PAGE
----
The quote from Bertrand Russell goes like this: “There are two motives for reading a book; one, that you enjoy it; the other, that you can boast about it.” In my case, I decided to read Haruki Murakami’s 1Q84 for the former reason. I have read The Wind-Up Bird Chronicle, Norwegian Wood and the short-story collection Blind Willow, Sleeping Woman, and can safely declare that Murakami is one of my all time favourite writers; a true great whose appeal lies in his special ability to comment on the Japanese psyche whilst skilfully intertwining the mundane with the surreal. I would recommend The Wind-Up Bird Chronicle to anyone; it is a staggering literary achievement and remains, to this day, the best work of narrative prose I have ever had the pleasure to read. Picking up 1Q84, after the first few chapters, I felt reasonably convinced that, by the book’s ending, I would be saying something very similar.
Unfortunately, however, I can say nothing of the sort. Why, you ask? The answer is very simple: 1Q84 is far, far too long. Clocking in at some nine hundred pages, it’s not exactly what you’d call slim. Books One and Two come in a six hundred page edition whilst Book Three, the novel’s ‘conclusion,’ is presented in a separate three hundred and sixty page volume. I have nothing against works of considerable weight; I actually enjoyed Rushdie’s The Satanic Verses and one day, when I’m feeling brave enough, I will tackle War and Peace. Murakami’s own The Wind-Up Bird Chronicle is a long text too, but across its six hundred and twenty four pages, the reader observes war atrocities, disappearing cats, sinister violence and unseen flickers of evil, all bound up in a plot which both evolves and carries momentum right up to its surreal and otherworldly final act. 1Q84 on the other hand, Murakami’s alleged magnum-opus, teases and excites, before giving up on itself. It provides us with no answers, no resolution and a tame, lackluster finale.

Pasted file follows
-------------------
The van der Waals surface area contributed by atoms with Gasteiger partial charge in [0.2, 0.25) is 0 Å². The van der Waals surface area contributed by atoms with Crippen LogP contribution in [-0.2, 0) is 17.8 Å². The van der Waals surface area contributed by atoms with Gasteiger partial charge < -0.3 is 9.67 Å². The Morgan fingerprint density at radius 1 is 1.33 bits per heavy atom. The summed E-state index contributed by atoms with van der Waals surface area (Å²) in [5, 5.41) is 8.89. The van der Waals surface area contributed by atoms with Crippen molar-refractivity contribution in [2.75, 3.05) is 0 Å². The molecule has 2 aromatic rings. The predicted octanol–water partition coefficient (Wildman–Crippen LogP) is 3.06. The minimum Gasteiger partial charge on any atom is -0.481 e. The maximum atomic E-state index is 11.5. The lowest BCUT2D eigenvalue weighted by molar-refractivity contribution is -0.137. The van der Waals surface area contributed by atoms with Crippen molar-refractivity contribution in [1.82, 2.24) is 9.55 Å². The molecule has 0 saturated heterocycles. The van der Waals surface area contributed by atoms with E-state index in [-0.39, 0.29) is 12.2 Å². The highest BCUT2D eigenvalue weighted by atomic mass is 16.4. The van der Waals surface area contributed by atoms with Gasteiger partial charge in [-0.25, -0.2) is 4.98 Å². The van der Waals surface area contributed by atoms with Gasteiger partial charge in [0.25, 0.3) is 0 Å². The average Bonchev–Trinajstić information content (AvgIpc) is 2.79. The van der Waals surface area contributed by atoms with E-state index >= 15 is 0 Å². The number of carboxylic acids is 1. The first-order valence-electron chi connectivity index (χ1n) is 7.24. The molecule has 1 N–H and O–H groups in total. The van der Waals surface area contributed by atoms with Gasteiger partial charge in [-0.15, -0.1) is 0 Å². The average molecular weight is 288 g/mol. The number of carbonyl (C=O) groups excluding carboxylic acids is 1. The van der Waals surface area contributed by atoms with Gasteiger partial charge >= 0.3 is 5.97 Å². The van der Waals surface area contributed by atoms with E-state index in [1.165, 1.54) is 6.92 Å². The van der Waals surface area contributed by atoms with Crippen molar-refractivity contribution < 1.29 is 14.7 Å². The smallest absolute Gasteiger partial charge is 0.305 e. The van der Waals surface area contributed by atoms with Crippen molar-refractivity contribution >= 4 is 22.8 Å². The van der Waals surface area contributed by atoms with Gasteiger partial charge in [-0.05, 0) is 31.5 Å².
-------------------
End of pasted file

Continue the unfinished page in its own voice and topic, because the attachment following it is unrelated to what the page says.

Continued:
It sounds as though I didn’t enjoy reading the novel and I can’t, realistically, claim that. In parts, it betters anything its author has written before and its central premise and characters do, on the whole, keep us interested throughout the proceedings. I just can’t help feeling that had Mr. Murakami sliced one hundred thousand words from the thing, I and many others would have been left with happier faces, heavier wallets and more time to focus on other things.
But I can’t pin the blame entirely on the author. Arguably, in composing a work of such length, all Murakami has done is cater to the demands of a reading public who seem ever more conscious of novels which denote a ‘value for money’ ethos. Walk into any chain bookstore in the country and you won’t find novellas, poetry collections or short stories on the ‘three for the price of two’ shelf. What you will find is books like 1Q84; hefty titles which promise to keep the purchaser occupied for a very long time. This, I feel, is a great shame, for in our desire to ‘go large,’ we overlook a plethora of great works.
The novella is now an outmoded vessel for storytelling. An absolute nightmare for publishers, marketers, literary agents, and ‘a bit of a con’ in the eyes of the reading public, the form still retains unique qualities which grant it its own place in world literature. Let’s take a famous title which exemplifies just why the novella works: Truman Capote’s Breakfast at Tiffany’s.
The story of a New York call girl and her troubles in the big city, Capote’s text works so well because it apportions a perfect balance between character, narration and plot. We know just enough about Holly and ‘Fred’ to care for them, but not so much that we feel irritated by repetitive descriptions of their own foibles and flaws (something which is rife in 1Q84). Similarly, the plot doesn’t wander away from its root source and take us into unnecessary territory; it just does what it’s supposed to do, taking us from a beginning to a decisive yet understated end. Ultimately, I suppose, it is Breakfast at Tiffany’s’ simplicity which highlights how effective the novella can be as a literary form. Nothing is wasted as far as words are concerned, and the whole text is imbued with a consistent air of precision and efficacy.
Reading 1Q84 hasn’t put me off reading long novels; in fact, I intend to pick up Cormac McCarthy’s The Border Trilogy next and read the whole thing in order. Instead, Murakami’s flawed masterpiece has made me reconsider what the novel does and should do and what the novella, when given the chance to, can do even better. Is it time, I wonder, to bring the form firmly into twenty-first century reality, and would it survive were we to do so? Only time will tell.